Polish astronomers in the great European observation network OPTICON-RadioNet Pilot
The largest European network coordinating astronomical research, OPTICON-RadioNet Pilot (ORP), has been launched with the participation of astronomers from the Nicolaus Copernicus University in Toruń and the University of Warsaw.
Until now, two main networks coordinated the cooperation of ground-based instruments in Europe. One was related to astronomical observations in the visible range (OPTICON), the other to the radio range (RadioNet). This situation lasted for over 20 years. Now the forces of the two groups have been combined.
With the development of astronomical knowledge, scientists need more advanced instruments, including those that will complement one another. Astronomical observations increasingly require a combination of analyses at different electromagnetic wavelengths. Much emphasis is placed on the standardization of methods and observation tools and on expanding access to many different astronomical instruments.
The new ORP network aims to provide European scientists with access to a wide range of telescopes and support the development of young researchers. The project has funding of EUR 15 million under the EU's Horizon 2020 programme.
The project is coordinated by the French CNRS, the British University of Cambridge and the German Max-Planck-Institut für Radioastronomie. In total, the cooperation involves 37 scientific institutions from 15 European countries, Australia and South Africa. Poland will be represented by the Nicolaus Copernicus University in Toruń and the University of Warsaw.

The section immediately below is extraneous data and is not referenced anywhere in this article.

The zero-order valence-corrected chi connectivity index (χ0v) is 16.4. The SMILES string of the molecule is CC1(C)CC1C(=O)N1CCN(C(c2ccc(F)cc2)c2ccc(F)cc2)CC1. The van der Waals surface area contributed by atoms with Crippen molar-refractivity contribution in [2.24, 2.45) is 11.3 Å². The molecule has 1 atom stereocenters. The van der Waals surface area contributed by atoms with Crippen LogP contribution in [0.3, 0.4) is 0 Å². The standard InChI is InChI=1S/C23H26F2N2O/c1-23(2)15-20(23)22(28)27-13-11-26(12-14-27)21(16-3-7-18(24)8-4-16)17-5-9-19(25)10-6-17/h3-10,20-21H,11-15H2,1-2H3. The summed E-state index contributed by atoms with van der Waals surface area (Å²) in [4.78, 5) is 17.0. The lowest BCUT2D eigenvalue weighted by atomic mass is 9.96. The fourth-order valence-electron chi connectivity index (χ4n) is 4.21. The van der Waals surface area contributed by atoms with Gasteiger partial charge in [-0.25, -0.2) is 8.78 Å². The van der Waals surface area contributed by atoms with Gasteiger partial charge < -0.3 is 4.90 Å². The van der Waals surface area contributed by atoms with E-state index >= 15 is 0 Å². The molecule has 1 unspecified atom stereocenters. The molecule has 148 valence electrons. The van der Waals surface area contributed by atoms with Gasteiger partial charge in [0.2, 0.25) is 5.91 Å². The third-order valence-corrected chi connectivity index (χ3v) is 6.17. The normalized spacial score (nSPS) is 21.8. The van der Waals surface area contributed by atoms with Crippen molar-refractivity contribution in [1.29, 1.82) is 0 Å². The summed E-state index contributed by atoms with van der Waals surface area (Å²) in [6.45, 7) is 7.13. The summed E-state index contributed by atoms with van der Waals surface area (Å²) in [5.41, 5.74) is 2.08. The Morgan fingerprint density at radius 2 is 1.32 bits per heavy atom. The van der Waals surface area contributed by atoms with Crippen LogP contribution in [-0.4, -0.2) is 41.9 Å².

Scientific work at the Nicolaus Copernicus University will be coordinated by Dr. Agnieszka Słowikowska, the NCU Institute of Astronomy's deputy director for Research Infrastructure. The Polish researcher was elected Chair of the ORP Board composed of 37 representatives of all institutions involved in the network's activities. The Nicolaus Copernicus University will provide access to the largest Polish 32-meter radio telescope and the largest optical telescope in Poland with a mirror with a diameter of 90 cm.
In turn, the participation of scientists from the Astronomical Observatory of the University of Warsaw will be coordinated by Professor Łukasz Wyrzykowski, whose team has been involved in the work of the OPTICON network since 2013.
Based on this experience, the team developed a web-based system to operate multiple telescopes and send orders for systematic observations of the same objects to study their variability. Astronomers from Warsaw will be responsible for coordinating the operation of small and medium-sized ground-based telescopes.
Their scientific goal will be to monitor the temporal variability of interesting objects. The network consists of approximately 100 telescopes, including approximately 50 robotic ones, scattered all over the world. It includes the Warsaw University North Observation Station in Ostrowik with a 60 cm optical telescope.
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